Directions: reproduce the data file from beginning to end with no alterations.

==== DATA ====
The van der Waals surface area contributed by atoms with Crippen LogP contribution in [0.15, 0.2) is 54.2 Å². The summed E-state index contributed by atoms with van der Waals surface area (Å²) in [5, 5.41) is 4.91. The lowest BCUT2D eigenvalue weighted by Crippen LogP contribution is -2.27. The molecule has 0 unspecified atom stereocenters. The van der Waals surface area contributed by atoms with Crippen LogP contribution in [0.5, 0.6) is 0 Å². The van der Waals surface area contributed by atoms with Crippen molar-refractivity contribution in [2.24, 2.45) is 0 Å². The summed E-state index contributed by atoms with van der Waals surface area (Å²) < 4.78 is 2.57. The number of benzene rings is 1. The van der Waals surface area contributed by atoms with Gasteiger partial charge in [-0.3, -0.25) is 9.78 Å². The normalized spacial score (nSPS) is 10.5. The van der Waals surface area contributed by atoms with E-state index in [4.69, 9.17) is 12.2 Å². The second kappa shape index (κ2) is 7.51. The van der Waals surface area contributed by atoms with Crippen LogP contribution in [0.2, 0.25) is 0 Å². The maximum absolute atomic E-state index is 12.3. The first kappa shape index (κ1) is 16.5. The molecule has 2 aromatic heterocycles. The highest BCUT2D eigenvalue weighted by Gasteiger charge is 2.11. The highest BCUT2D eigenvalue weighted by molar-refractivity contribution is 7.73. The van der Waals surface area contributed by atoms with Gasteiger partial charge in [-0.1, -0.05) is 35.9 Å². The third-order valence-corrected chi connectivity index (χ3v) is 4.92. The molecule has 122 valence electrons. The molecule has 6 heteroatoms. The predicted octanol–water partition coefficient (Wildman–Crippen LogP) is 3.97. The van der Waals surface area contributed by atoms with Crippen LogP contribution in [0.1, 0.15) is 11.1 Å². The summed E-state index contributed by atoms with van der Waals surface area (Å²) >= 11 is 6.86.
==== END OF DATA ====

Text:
The van der Waals surface area contributed by atoms with Crippen LogP contribution in [0.15, 0.2) is 54.2 Å². The summed E-state index contributed by atoms with van der Waals surface area (Å²) in [5, 5.41) is 4.91. The lowest BCUT2D eigenvalue weighted by Crippen LogP contribution is -2.27. The molecule has 0 unspecified atom stereocenters. The van der Waals surface area contributed by atoms with Crippen LogP contribution in [0.5, 0.6) is 0 Å². The van der Waals surface area contributed by atoms with Crippen molar-refractivity contribution in [2.24, 2.45) is 0 Å². The summed E-state index contributed by atoms with van der Waals surface area (Å²) < 4.78 is 2.57. The number of benzene rings is 1. The van der Waals surface area contributed by atoms with Gasteiger partial charge in [-0.3, -0.25) is 9.78 Å². The normalized spacial score (nSPS) is 10.5. The van der Waals surface area contributed by atoms with E-state index in [4.69, 9.17) is 12.2 Å². The second kappa shape index (κ2) is 7.51. The van der Waals surface area contributed by atoms with Crippen LogP contribution in [0.2, 0.25) is 0 Å². The maximum absolute atomic E-state index is 12.3. The first kappa shape index (κ1) is 16.5. The molecule has 2 aromatic heterocycles. The highest BCUT2D eigenvalue weighted by Gasteiger charge is 2.11. The highest BCUT2D eigenvalue weighted by molar-refractivity contribution is 7.73. The van der Waals surface area contributed by atoms with Gasteiger partial charge in [-0.1, -0.05) is 35.9 Å². The third-order valence-corrected chi connectivity index (χ3v) is 4.92. The molecule has 122 valence electrons. The molecule has 6 heteroatoms. The predicted octanol–water partition coefficient (Wildman–Crippen LogP) is 3.97. The van der Waals surface area contributed by atoms with Crippen LogP contribution in [0.1, 0.15) is 11.1 Å². The summed E-state index contributed by atoms with van der Waals surface area (Å²) >= 11 is 6.86.